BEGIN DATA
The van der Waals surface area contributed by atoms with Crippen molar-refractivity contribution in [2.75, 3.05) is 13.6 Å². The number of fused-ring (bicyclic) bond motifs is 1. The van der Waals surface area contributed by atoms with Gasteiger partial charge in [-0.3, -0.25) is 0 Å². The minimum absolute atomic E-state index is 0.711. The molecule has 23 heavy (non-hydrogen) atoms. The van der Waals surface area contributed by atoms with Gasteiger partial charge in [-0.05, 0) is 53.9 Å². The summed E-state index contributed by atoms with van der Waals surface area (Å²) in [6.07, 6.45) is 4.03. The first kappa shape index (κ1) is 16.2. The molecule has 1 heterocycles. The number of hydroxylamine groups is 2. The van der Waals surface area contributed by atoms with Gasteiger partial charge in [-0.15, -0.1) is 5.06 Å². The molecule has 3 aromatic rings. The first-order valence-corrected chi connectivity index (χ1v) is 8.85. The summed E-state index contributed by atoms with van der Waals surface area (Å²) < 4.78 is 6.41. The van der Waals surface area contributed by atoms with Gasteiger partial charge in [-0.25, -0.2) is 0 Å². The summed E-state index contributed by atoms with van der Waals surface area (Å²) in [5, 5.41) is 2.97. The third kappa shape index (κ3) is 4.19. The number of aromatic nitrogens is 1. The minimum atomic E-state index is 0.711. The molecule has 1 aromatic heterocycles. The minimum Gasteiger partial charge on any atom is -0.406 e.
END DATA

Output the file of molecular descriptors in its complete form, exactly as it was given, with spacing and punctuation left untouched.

The van der Waals surface area contributed by atoms with Crippen molar-refractivity contribution in [2.75, 3.05) is 13.6 Å². The number of fused-ring (bicyclic) bond motifs is 1. The van der Waals surface area contributed by atoms with Gasteiger partial charge in [-0.3, -0.25) is 0 Å². The minimum absolute atomic E-state index is 0.711. The molecule has 23 heavy (non-hydrogen) atoms. The van der Waals surface area contributed by atoms with Gasteiger partial charge in [-0.05, 0) is 53.9 Å². The summed E-state index contributed by atoms with van der Waals surface area (Å²) in [6.07, 6.45) is 4.03. The first kappa shape index (κ1) is 16.2. The molecule has 1 heterocycles. The number of hydroxylamine groups is 2. The van der Waals surface area contributed by atoms with Gasteiger partial charge in [-0.15, -0.1) is 5.06 Å². The molecule has 3 aromatic rings. The first-order valence-corrected chi connectivity index (χ1v) is 8.85. The summed E-state index contributed by atoms with van der Waals surface area (Å²) < 4.78 is 6.41. The van der Waals surface area contributed by atoms with Gasteiger partial charge in [-0.25, -0.2) is 0 Å². The summed E-state index contributed by atoms with van der Waals surface area (Å²) in [5, 5.41) is 2.97. The third kappa shape index (κ3) is 4.19. The number of aromatic nitrogens is 1. The minimum atomic E-state index is 0.711. The molecule has 1 aromatic heterocycles. The minimum Gasteiger partial charge on any atom is -0.406 e.